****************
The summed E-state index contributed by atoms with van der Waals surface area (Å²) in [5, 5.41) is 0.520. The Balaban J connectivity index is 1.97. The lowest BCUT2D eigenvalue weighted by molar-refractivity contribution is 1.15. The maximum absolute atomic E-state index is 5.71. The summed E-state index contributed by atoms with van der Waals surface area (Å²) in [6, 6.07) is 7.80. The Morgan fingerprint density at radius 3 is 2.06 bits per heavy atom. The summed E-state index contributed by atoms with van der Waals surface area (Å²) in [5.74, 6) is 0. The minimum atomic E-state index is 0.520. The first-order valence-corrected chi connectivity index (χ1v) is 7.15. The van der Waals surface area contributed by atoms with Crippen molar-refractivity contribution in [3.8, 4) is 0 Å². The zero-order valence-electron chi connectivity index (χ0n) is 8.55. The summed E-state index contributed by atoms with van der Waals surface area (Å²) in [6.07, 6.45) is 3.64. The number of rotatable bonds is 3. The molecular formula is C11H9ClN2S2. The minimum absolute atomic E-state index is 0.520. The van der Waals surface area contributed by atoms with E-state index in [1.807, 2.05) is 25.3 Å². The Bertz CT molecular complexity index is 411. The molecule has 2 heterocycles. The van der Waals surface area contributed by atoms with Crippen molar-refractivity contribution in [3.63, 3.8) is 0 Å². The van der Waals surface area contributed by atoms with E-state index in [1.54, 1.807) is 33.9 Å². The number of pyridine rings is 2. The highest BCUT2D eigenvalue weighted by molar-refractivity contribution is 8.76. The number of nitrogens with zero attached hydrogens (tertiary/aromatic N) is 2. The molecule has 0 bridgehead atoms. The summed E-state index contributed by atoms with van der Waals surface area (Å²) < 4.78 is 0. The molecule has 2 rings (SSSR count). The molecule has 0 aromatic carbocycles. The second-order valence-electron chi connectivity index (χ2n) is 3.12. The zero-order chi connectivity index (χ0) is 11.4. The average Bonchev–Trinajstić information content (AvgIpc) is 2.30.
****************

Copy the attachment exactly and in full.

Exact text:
The summed E-state index contributed by atoms with van der Waals surface area (Å²) in [5, 5.41) is 0.520. The Balaban J connectivity index is 1.97. The lowest BCUT2D eigenvalue weighted by molar-refractivity contribution is 1.15. The maximum absolute atomic E-state index is 5.71. The summed E-state index contributed by atoms with van der Waals surface area (Å²) in [6, 6.07) is 7.80. The Morgan fingerprint density at radius 3 is 2.06 bits per heavy atom. The summed E-state index contributed by atoms with van der Waals surface area (Å²) in [5.74, 6) is 0. The minimum atomic E-state index is 0.520. The first-order valence-corrected chi connectivity index (χ1v) is 7.15. The van der Waals surface area contributed by atoms with Crippen molar-refractivity contribution in [3.8, 4) is 0 Å². The zero-order valence-electron chi connectivity index (χ0n) is 8.55. The summed E-state index contributed by atoms with van der Waals surface area (Å²) in [6.07, 6.45) is 3.64. The number of rotatable bonds is 3. The molecular formula is C11H9ClN2S2. The minimum absolute atomic E-state index is 0.520. The van der Waals surface area contributed by atoms with E-state index in [1.807, 2.05) is 25.3 Å². The Bertz CT molecular complexity index is 411. The molecule has 2 heterocycles. The van der Waals surface area contributed by atoms with Crippen molar-refractivity contribution in [3.63, 3.8) is 0 Å². The van der Waals surface area contributed by atoms with E-state index in [1.54, 1.807) is 33.9 Å². The number of pyridine rings is 2. The highest BCUT2D eigenvalue weighted by molar-refractivity contribution is 8.76. The number of nitrogens with zero attached hydrogens (tertiary/aromatic N) is 2. The molecule has 0 bridgehead atoms. The summed E-state index contributed by atoms with van der Waals surface area (Å²) < 4.78 is 0. The molecule has 2 rings (SSSR count). The molecule has 0 aromatic carbocycles. The second-order valence-electron chi connectivity index (χ2n) is 3.12. The zero-order chi connectivity index (χ0) is 11.4. The average Bonchev–Trinajstić information content (AvgIpc) is 2.30.